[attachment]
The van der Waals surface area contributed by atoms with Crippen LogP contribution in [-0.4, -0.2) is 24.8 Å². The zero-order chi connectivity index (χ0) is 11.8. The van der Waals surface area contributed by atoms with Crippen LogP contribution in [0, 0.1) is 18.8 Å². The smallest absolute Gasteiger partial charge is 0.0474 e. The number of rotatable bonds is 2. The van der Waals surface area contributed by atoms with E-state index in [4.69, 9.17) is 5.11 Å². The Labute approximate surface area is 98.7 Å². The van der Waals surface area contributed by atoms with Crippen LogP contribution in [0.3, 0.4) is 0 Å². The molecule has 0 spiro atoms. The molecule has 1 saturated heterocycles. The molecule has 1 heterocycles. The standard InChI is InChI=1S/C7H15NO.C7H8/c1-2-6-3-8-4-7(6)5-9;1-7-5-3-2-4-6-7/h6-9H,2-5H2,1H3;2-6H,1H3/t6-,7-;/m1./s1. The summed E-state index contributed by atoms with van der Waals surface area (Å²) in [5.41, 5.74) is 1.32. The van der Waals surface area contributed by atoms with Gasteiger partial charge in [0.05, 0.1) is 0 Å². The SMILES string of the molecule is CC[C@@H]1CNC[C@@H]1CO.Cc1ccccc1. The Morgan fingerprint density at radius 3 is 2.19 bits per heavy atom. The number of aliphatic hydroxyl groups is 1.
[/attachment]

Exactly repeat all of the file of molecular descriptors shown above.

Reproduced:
The van der Waals surface area contributed by atoms with Crippen LogP contribution in [-0.4, -0.2) is 24.8 Å². The zero-order chi connectivity index (χ0) is 11.8. The van der Waals surface area contributed by atoms with Crippen LogP contribution in [0, 0.1) is 18.8 Å². The smallest absolute Gasteiger partial charge is 0.0474 e. The number of rotatable bonds is 2. The van der Waals surface area contributed by atoms with E-state index in [4.69, 9.17) is 5.11 Å². The Labute approximate surface area is 98.7 Å². The van der Waals surface area contributed by atoms with Crippen LogP contribution in [0.3, 0.4) is 0 Å². The molecule has 0 spiro atoms. The molecule has 1 saturated heterocycles. The molecule has 1 heterocycles. The standard InChI is InChI=1S/C7H15NO.C7H8/c1-2-6-3-8-4-7(6)5-9;1-7-5-3-2-4-6-7/h6-9H,2-5H2,1H3;2-6H,1H3/t6-,7-;/m1./s1. The summed E-state index contributed by atoms with van der Waals surface area (Å²) in [5.41, 5.74) is 1.32. The van der Waals surface area contributed by atoms with Gasteiger partial charge in [0.05, 0.1) is 0 Å². The SMILES string of the molecule is CC[C@@H]1CNC[C@@H]1CO.Cc1ccccc1. The Morgan fingerprint density at radius 3 is 2.19 bits per heavy atom. The number of aliphatic hydroxyl groups is 1.